Congress Going Home Soon
The Congress is completing its appropriations bills. It may complete a few more major bills, like prescription drugs and business taxes, before it leaves for the year. The date for official adjournment this year is unclear, but there appears to be no more formal HEA legislative action (meaning committee or floor votes) in 2003.
The lack of formal action does NOT mean nothing is happening with the reauthorization of HEA. Some key developments are summarized below.
Transfers of Credits
Along with his controversial and long-awaited plan to curb college costs introduced on October 16, House Subcommittee Chair Buck McKeon included a separate provision addressing transfers of credit. In essence, it makes federal policies on institutional decisions to accept transfer credits. The five-part proposal demands additional activity from both accreditors and institutions.
This set of proposals has stirred strong objection in the higher education community. At present, CHEA and others are analyzing the direct impact on accreditors and campuses, in order to present better our objections to the authors of the proposal. Meetings and conference calls for this purpose were held last week and more will take place next week.
A full analysis of the McKeon transfer of credit proposal was prepared by CHEA and distributed on October 20. Please request a copy, if needed. CHEA will make this a top priority issue, and continue to keep you advised.
Senator Gregg Hearing on “Intellectual Diversity”
On Wednesday, October 29, the Senate HELP Committee held a hearing on campus free-speech and intellectual diversity, entitled: “Is Intellectual Diversity an Endangered Species on America’s College Campuses?” Senator Judd Gregg, a New Hampshire Republican and the committee's chairman, said “speech codes have chilled debate in higher education”. He expressed concerns that campuses discourage or forbid certain viewpoints. The hearing was labeled by the Committee as general oversight of higher education, and not linked to any specific bill in Congress. Gregg has stated in the past that he did not see federal legislation on this topic, but that the Committee wanted to bring attention to the issues. The Chair indicated at the hearing that more hearings on the subject might be held.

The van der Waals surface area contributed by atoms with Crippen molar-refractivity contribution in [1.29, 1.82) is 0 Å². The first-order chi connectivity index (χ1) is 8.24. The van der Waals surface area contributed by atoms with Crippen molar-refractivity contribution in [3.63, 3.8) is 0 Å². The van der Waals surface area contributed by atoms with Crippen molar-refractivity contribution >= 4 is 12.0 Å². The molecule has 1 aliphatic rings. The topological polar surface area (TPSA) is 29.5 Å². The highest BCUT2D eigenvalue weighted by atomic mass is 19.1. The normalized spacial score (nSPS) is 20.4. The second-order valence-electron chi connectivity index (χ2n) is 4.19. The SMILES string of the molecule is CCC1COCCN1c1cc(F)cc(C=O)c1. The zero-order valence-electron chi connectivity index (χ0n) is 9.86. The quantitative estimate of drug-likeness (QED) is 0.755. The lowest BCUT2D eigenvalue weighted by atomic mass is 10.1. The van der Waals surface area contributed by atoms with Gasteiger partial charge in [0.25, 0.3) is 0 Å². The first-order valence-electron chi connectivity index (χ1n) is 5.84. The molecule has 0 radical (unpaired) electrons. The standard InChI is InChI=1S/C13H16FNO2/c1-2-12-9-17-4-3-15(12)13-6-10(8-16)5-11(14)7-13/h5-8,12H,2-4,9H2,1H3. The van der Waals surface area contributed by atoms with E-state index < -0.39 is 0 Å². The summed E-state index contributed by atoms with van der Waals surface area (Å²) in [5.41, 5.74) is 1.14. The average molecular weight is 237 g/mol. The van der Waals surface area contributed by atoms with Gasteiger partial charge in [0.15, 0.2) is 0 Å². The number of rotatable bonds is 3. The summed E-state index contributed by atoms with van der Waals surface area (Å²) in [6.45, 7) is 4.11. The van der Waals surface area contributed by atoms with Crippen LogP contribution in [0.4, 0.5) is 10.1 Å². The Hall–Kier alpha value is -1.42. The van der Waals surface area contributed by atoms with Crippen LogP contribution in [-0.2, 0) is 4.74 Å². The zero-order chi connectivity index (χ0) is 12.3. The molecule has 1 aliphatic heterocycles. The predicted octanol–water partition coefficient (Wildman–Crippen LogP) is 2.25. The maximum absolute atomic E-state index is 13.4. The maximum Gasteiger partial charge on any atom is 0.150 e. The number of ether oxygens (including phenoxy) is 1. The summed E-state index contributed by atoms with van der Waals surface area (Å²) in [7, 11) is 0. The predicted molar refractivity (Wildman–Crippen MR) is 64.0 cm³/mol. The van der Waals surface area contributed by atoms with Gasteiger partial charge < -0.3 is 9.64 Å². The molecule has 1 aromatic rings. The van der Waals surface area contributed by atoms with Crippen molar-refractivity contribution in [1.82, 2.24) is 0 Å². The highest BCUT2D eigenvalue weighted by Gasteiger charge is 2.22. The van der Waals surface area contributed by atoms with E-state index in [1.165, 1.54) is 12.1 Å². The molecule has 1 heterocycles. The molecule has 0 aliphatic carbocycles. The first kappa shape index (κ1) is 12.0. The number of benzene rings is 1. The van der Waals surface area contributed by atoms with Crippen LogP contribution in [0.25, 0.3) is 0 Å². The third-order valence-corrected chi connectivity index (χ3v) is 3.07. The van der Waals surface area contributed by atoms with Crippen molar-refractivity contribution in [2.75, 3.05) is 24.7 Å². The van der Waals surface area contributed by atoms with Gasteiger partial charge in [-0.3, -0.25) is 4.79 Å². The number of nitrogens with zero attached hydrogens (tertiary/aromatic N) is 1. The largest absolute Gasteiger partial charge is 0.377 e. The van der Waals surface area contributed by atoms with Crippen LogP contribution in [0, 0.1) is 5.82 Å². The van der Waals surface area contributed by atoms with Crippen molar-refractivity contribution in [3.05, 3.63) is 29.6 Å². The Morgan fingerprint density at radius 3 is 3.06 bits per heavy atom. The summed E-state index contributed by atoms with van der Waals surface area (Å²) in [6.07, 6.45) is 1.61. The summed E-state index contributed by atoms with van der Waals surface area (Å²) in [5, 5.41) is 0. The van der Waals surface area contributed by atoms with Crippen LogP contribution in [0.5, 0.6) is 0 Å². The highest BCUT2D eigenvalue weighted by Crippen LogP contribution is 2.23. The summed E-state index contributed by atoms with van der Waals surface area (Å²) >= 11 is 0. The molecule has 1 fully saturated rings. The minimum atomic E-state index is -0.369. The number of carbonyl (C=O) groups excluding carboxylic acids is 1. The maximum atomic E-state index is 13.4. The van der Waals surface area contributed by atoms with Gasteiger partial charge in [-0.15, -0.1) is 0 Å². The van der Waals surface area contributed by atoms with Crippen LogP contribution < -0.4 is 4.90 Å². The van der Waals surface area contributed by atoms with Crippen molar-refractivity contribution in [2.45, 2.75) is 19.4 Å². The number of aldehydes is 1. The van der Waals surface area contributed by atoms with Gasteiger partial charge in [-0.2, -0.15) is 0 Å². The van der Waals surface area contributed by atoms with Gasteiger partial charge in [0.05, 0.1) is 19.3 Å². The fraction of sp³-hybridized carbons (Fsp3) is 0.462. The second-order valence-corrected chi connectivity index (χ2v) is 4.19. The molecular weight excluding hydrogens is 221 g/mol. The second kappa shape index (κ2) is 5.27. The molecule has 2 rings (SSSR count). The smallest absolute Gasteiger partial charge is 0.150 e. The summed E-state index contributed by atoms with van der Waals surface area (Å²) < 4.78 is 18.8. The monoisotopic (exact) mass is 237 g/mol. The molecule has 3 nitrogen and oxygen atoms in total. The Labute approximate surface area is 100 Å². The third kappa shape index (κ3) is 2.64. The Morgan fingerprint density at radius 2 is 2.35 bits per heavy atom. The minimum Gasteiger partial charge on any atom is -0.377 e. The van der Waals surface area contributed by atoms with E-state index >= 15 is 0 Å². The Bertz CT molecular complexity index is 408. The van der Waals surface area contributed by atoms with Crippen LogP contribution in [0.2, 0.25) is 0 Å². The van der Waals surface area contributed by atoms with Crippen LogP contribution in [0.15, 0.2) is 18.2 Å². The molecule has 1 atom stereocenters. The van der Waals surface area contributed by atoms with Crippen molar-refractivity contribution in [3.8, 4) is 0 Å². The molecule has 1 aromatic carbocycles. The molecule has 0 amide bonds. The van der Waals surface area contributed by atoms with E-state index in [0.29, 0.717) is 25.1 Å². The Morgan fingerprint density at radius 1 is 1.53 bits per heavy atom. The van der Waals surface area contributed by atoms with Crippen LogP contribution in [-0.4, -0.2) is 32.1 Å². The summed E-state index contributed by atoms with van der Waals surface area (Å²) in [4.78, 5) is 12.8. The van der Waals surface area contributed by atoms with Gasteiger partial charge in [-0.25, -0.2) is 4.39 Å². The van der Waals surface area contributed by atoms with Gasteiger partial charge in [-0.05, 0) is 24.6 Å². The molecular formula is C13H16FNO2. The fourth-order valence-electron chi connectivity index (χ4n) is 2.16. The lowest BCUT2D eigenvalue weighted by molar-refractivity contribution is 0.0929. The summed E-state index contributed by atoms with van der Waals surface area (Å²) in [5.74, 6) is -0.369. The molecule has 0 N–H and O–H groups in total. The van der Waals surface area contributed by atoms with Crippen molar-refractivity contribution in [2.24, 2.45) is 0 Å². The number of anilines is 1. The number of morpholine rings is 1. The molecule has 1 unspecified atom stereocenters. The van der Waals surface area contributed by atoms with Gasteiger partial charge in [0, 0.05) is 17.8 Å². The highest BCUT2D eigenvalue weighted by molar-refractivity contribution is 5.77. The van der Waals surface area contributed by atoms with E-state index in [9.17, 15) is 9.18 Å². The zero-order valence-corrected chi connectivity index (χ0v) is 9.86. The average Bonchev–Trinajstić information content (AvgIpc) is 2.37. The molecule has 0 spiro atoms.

Senate Democrats Propose Alternative on College Costs
On October 28, Senator Kennedy and five other Democratic members of the Senate education committee introduced S. 1793, the “College Quality, Affordability, and Diversity Improvement Act”. While stressing his desire to work with Senate Republicans, Kennedy said his bill was an alternative to “the price controls on college tuition that some have suggested”. This is an unnamed reference to the tuition price control proposals made by House Republicans.
S.1793 is a comprehensive, multi-provision bill that reaches several parts of the HEA and other laws. The bill provides major increases in Pell and campus-based student aid programs. It lowers certain fees on student loans, and alters parts of needs analysis. It expands the tax credit provisions under “Hope Scholarships”. Senator Kennedy proposes to offset these additional federal expenditures by repealing certain tax cuts, including the new lower rates on capital gains and dividends.
Any state that reduce spending on colleges by more than 10 percent in one year would be make its students ineligible for $15-billion worth of increases in federal financial aid and tax relief that the bill would provide.
The bill proposes a “College Cost Summit” meeting, where the Secretary of Education and institutions would voluntarily negotiate future limits on tuition and fee increases, under an exemption to the federal anti-trust laws.
CHEA is still analyzing the text, and will provide future information that is relevant to our mission in accreditation.